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Rain Garden Workshops
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Raingardens and Beyond: Healthy Yards, Clean Water

In collaboration with the Shingle Creek and West Mississippi WatershedsMetro Blooms has developed a program of workshops that is offered to citizens at minimal cost.

The workshops will explore the latest in healthy yard care practices, including proper use of fertilizers, disposal and reuse of yard waste, keeping sidewalks ice free and managing runoff onsite. The workshops will move participants quickly from an overview of healthy yard care practices to a completed raingarden design for their property with assistance from Metro Blooms Landscape Designers and Hennepin County Master Gardeners. 

Available Dates:
Thursday, March 31 at 6 pm - Longfellow Park Recreation Center, Minneapolis
Wednesday, April 13 at 6 pm - Edina Public Works Building
Tuesday, April 19 at 6 pm - St. Barnabas Lutheran Church, Plymouth
Saturday, April 23 at 1 pm - Lake Hiawatha Recreation Center, Minneapolis
Thursday, April 28 at 6 pm - Audubon Park Recreation Center, Minneapolis
Thursday May 5 at 6 pm - Brooklyn Center Community Center
Thursday, May 12 at 6 pm - Champlin City Hall
Wednesday, May 18 at 6 pm - Pearl Park Recreation Center, Minneapolis
Saturday, May 21 at 1 pm - North Regional Library,, Minneapolis
Wednesday, May 25 at 6 pm - St. Louis Park Recreation Center

Want to know more?
Whether you are an experienced gardener or have never tried gardening before, this eco-friendly workshop will help you learn how to:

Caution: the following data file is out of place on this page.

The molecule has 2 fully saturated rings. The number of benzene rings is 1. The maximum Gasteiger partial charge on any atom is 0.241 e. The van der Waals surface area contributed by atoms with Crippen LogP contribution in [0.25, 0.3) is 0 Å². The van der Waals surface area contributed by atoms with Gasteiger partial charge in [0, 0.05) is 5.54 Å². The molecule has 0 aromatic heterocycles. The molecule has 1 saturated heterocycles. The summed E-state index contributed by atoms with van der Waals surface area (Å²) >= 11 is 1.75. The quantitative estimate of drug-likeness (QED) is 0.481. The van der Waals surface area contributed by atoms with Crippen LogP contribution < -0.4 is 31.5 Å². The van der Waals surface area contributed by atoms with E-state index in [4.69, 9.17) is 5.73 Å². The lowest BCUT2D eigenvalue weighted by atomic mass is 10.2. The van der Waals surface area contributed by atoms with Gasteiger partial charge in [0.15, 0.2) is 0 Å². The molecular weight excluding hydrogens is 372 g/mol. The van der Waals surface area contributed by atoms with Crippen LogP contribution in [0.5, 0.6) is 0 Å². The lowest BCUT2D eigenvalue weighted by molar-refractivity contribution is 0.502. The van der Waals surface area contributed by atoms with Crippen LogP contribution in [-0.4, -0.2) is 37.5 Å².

• Keep our water clean with native plants, raingardens, and shoreline plantings
  • Create pollinator habitat by using beautiful native plants in your landscape
  • Redirect your downspouts and install a rain barrel
  • Design your landscape with one-on-one assistance from landscape designers and Hennepin County Master Gardeners
  • Adopt healthy yard care practices to improve our land and water habitat

Fast Facts about runoff and native plants:
  • Every time it rains one inch, an average urban residential property sheds about 5,400 gallons of stormwater runoff. 
  • The EPA defines stormwater runoff as the number one threat to water quality in our lakes and streams.
  • According to conservation expert Doug Tallamy, 95% of our native plants nationwide have been removed. This is problematic because native plants are the base of the food web. Native plants support the insects that support the birds that support larger animals, and so on. From a human perspective, native plants support the pollinators that pollinate approximately 1/3 of the food we eat!

What is a Rain Garden?
A rain garden is slightly concave and planted where it will collect stormwater as it runs off of parking lots, rooftops and roads. Rain gardens soak water into the ground so that it doesn't run off and pollute local lakes and rivers. They help to recharge groundwater supplies and reduce parking lot flooding and erosion. Because they absorb water within 1-2 days, rain gardens don't breed mosquitoes and they're usually not wet.


Sign Up for a Workshop

Rain Garden Fact Sheet

Rain Garden Maintenance Fact Sheet (Clean Water Minnesota)